Public support for greater economic ties therefore is tepid at best. This is perhaps a natural reaction to a news environment that tends to highlight the risks of “trade dependence” on China, as well as the vulnerability that comes from overtly concentrated supply chains for essential goods and concerns over Chinese dominance of new technologies. The Suga administration is launching several policies to answer these concerns by cooperating with the U.S. and other ‘Quad’ members. But this will undoubtedly cause friction with Beijing in the economic sphere, further complicating the task for defenders of engagement.
Another looming obstacle is a weakening of the pro-China faction’s political clout and internal coherence. Nikai Toshihiro, the most prominent pro-China figure, is known for his influence within the LDP and his extensive network of connections. He played a key role in helping Suga gain power. But he is at risk of seeing his star status tarnished as the Suga administration comes under intense criticism over its handling of the Covid-19 pandemic and its highly unpopular determination to press on with the Tokyo Olympic Games this summer.
What’s more, at 82 years old, Nikai is nearing the end of his political career and it is unclear who will fill his shoes as the flag-bearer of the pro-China faction. One potential candidate, former Abe advisor Imai Takaya, recently left politics to join the private sector. Meanwhile, the Japanese government’s efforts to build robust supply chains independent of China would create a constituency with little stake in the maintenance of good ties and thus weaken the cohesion of Japanese economic circles in their defense of engagement.
Hawkish voices are likely to continue to dominate the political conversation as the advocates of cooperation based on economic grounds struggle to push back. There are other reasons for preserving good relations with Beijing besides the lure of the Chinese market, of course. Stable ties between East Asia’s two biggest powers are an objective worth pursuing in and of itself, and both countries have repeatedly stated their awareness of the global geopolitical significance of their relationship. Japan’s post-WWII prudence and suspicion of foreign entanglements will continue to act as a barrier against blindly following Washington. Yet, China may find that the lure of profits is not in itself sufficient to prevent more incremental steps toward a more assertive Japanese stance.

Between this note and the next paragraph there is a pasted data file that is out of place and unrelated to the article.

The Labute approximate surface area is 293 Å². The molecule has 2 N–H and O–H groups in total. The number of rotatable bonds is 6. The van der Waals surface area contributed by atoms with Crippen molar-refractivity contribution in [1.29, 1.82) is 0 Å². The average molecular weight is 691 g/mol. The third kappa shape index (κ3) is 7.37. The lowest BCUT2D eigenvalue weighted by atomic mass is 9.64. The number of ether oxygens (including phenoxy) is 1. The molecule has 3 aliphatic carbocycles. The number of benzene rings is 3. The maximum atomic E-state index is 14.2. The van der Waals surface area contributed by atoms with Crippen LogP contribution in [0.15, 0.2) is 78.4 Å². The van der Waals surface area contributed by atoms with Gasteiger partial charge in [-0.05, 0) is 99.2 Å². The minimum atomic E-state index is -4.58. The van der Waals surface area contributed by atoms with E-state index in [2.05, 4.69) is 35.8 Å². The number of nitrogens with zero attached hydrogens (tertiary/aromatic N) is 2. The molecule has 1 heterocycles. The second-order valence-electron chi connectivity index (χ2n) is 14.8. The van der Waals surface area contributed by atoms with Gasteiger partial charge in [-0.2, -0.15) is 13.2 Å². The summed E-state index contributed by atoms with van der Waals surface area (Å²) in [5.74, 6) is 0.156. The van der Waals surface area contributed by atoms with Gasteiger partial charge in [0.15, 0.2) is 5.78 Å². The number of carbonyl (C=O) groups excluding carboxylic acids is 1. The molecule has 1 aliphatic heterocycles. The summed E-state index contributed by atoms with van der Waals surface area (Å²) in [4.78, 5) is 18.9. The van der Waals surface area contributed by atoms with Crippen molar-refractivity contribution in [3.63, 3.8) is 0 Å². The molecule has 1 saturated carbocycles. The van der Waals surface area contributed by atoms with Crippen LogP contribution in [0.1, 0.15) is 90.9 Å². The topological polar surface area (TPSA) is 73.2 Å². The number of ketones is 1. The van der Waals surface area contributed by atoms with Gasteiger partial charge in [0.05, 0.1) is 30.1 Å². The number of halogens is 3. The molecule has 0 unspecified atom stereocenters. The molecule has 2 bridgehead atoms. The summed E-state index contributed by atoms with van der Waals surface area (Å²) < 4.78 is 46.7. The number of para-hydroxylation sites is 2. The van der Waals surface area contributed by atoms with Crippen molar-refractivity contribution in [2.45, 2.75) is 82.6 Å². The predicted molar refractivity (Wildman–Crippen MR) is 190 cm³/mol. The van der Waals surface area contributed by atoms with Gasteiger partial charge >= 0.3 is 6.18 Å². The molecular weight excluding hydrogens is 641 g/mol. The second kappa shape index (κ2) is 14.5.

Andrea A. Fischetti is a government scholar conducting research on Asia-Pacific Affairs and East Asian Security at the University of Tokyo and at the Asia Pacific Initiative. He was a visiting student at the Hiroshima Peace Institute of Hiroshima City University, and a research assistant at the House of Commons in the British Parliament. Mr. Fischetti earned his MA in War Studies from King’s College London, following a BA with First Class Honours in International Relations, Peace and Conflict Studies.
Antoine Roth is assistant professor at the Faculty of Law of Tohoku University, working on Sino-Japanese relations, China's foreign relations, and East Asian international affairs. He holds a PhD in International Politics from the University of Tokyo and a MA in Asian Studies from the George Washington University and a BA in International Relations from the University of Geneva. He has previously worked at the Swiss Embassy in Tokyo and has been a visiting student at Fudan University in Shanghai.